I am in the process of updating these teardrop camper plans and creating a modern 3D Sketchup version of each of them. If you want to learn how to build a teardrop trailer, you’ll want to bookmark this page.
These plans are provided as is, without any support or guidance from us if you decide to take on one of these projects. Many people have followed these exact plans to build their own teardrop campers, you will find examples of some of those builds along with each of the plans in downloadable PDF format below.
Free Teardrop Camper Plans
Table of Contents
1. The Wanderer 8/10
The Wanderer design is intended as the largest trailer body that can be safely mounted on a Harbor Freight 4×8 utility trailer kit. The name comes from two designs that inspired it, the Wander Bug and Wander Pup, both in the T&TTT Vintage Plans.
Multiple Layouts Options
We have included multiple layout options, with both 4×8 camper plans and 4×10 camper plans, depending on your preferred size of trailer.
2. The Pico-Light (Suitable as a Motorcycle Teardrop Camper)
The Pico-Light design aims to be the smallest, lightest trailer that can sleep two people. It is even smaller than a ‘normal’ 8ftx4ft teardrop and doesn’t have a galley or any cupboards.
However its size and weight make it suitable for the smallest tow vehicles, including large motorcycles. A detailed weight estimate suggests an empty weight of 280 pounds.
This functional design was inspired by the Eis Piccolo made in Germany in the 1950s and that explains the ‘Pico’ in its name. Some may also recognise that Pico- is the prefix for a very small measure – it means 10^ -12.
3. The Ultralight Chassis
These are some designs for a simple home-made chassis suitable for the Ultralight and other very lightweight teardrop trailers. All have the same base frame of an angle A-frame tongue connected to short pieces of angle to which the axle and body mount. The designs use only rubber torsion axles as a leaf sprung axle would require more transverse strength.
There are four versions of this trailer frame to suit body widths of 48 and 60 inches, and to suit bolted or welded construction.
4. The Grumman 2 Teardrop Trailer Plans
The Grumman is one of the finest-looking teardrop designs and that would be reason enough to want to copy it. But it also is a very sensible design – with aluminum siding, the way the front and back curves are not too far from the vertical at the bottom of the trailer gives the trailer plenty of internal volume.
Rather than attempt to produce a perfect copy, this design follows the style of the original, but with a few differences: in particular, 5×10 and 5×8 plans are below.
5. The Widget
This design started out as a winter version of a previous design, but got modified to put the galley inside, became a bit longer and ended up as a different design. This set of plans comes as multiple downloads:
6. The Compact
This size of the Compact camper trailer is very handy – easy to store, easy to tow but spacious for two people – and several people have expressed an interest in building the versions of this design that have been on this web site. However there is a fair bit more to this size of trailer than to a teardrop, so the plans need to have quite a lot more detail.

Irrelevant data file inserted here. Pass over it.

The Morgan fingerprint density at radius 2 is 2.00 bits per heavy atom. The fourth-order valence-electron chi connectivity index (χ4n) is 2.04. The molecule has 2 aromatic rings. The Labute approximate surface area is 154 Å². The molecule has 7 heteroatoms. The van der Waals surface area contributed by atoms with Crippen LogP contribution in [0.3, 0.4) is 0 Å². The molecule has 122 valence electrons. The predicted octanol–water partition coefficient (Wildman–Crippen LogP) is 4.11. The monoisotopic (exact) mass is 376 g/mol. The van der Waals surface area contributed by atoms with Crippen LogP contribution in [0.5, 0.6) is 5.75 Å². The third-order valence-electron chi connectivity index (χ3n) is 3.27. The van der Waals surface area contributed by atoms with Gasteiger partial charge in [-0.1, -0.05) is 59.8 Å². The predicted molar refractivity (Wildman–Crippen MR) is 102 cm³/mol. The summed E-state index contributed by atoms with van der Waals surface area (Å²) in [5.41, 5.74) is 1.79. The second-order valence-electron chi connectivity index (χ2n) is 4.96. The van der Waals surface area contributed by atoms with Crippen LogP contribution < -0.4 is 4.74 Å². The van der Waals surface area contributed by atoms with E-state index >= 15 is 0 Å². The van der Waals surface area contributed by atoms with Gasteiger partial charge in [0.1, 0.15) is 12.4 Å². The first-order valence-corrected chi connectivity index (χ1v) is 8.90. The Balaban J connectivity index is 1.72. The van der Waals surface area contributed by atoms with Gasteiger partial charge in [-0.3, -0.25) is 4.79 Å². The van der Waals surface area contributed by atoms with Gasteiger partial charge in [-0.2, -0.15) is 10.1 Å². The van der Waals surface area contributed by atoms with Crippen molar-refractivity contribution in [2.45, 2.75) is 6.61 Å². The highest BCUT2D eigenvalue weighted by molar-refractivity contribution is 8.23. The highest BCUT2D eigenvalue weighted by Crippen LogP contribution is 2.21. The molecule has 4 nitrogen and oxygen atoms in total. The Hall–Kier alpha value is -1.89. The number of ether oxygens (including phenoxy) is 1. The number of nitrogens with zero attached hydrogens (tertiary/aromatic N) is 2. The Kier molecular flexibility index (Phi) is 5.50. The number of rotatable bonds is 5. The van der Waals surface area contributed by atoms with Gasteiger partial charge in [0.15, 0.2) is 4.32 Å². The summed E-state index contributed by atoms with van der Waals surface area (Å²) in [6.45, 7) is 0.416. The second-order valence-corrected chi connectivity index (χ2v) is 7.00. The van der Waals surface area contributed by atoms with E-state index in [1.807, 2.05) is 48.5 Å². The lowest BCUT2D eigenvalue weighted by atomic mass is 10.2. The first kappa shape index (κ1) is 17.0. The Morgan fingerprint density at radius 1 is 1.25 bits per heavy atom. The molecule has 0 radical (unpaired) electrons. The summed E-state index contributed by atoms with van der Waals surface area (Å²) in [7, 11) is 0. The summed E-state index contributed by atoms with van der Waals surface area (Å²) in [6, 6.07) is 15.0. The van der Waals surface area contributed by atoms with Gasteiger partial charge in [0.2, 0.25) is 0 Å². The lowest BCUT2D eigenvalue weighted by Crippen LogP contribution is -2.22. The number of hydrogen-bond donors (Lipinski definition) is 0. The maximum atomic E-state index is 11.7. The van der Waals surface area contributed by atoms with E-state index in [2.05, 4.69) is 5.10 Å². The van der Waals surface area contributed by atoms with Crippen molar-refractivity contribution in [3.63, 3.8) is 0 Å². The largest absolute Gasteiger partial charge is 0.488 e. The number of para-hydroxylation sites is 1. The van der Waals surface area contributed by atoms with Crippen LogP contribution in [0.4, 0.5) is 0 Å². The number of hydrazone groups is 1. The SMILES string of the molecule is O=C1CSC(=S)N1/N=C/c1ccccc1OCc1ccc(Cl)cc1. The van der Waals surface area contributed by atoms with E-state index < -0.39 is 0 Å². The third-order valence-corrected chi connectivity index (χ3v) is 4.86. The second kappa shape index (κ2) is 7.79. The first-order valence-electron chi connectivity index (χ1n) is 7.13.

7. The 2 + 2
Several people have described teardrop camping with their children – generally by putting them in a tent. Perhaps some might prefer to have space for their children inside their trailer, particularly when they are younger. This trailer design aims to do that. The trailer body is 12ft x 6ft x 4ft, and its profile is loosely based on the Cub/Modernistic. If camping without children, this version offers plenty of storage space.
8. The Campster 12
The Campster 12 is a design by Grant Whipp. The Campster sleeps two adults and two (large) children. It has a double dinette for eating inside and the upper bunk can be folded down to make a settee. A full-width dropped footwell gives 65″ headroom – enough for crouching – while still providing 9″ ground clearance. There is room for a small closet on the end of the bunks – or the closet can be dropped and the bunks made longer.
9. The Simple Squaredrop Camper Plans
The idea behind the Simple trailer was to design the simplest 4ft x 8ft trailer to be built on a Harbor Freight utility trailer kit. There are two alternative profiles shown with either a square back or with a partial sloping back like a Grasshopper.
10. The Rimple
This design is just the Simple with rounded corners – hence the ‘Rimple’. The radius of the corners is the same at both ends, so maybe this isn’t technically a teardrop!
11. The Lightweight New Cub
This is a new version of the New Cub DIY camper trailer design, intended for European use, so it’s as light as possible and has smaller wheels.
More Free Teardrop Trailer Plans from Across the Web
12. Build Your Custom DIY Teardrop Trailer
The Wyoming Woody Teardrop Trailer was created after a year of contemplation, six months of design work, and seven months of construction, with the help of friends and members of the tnttt.com forum. The website documenting the build includes a journal, plans, 3D models, and links to resources and parts manufacturers, providing tools for others to create their own teardrop trailers. The project taught the creator many skills and areas of expertise.
The Wyoming Woody Teardrop Trailer plans can be found here.
13. Homemade Teardrop Camper
This builder is a software programmer with basic woodworking knowledge and limited time to work on building their teardrop. They plan to build a teardrop trailer with a budget of $1500-$2000, weighing under 700lb to be towed by their Hyundai Sonata.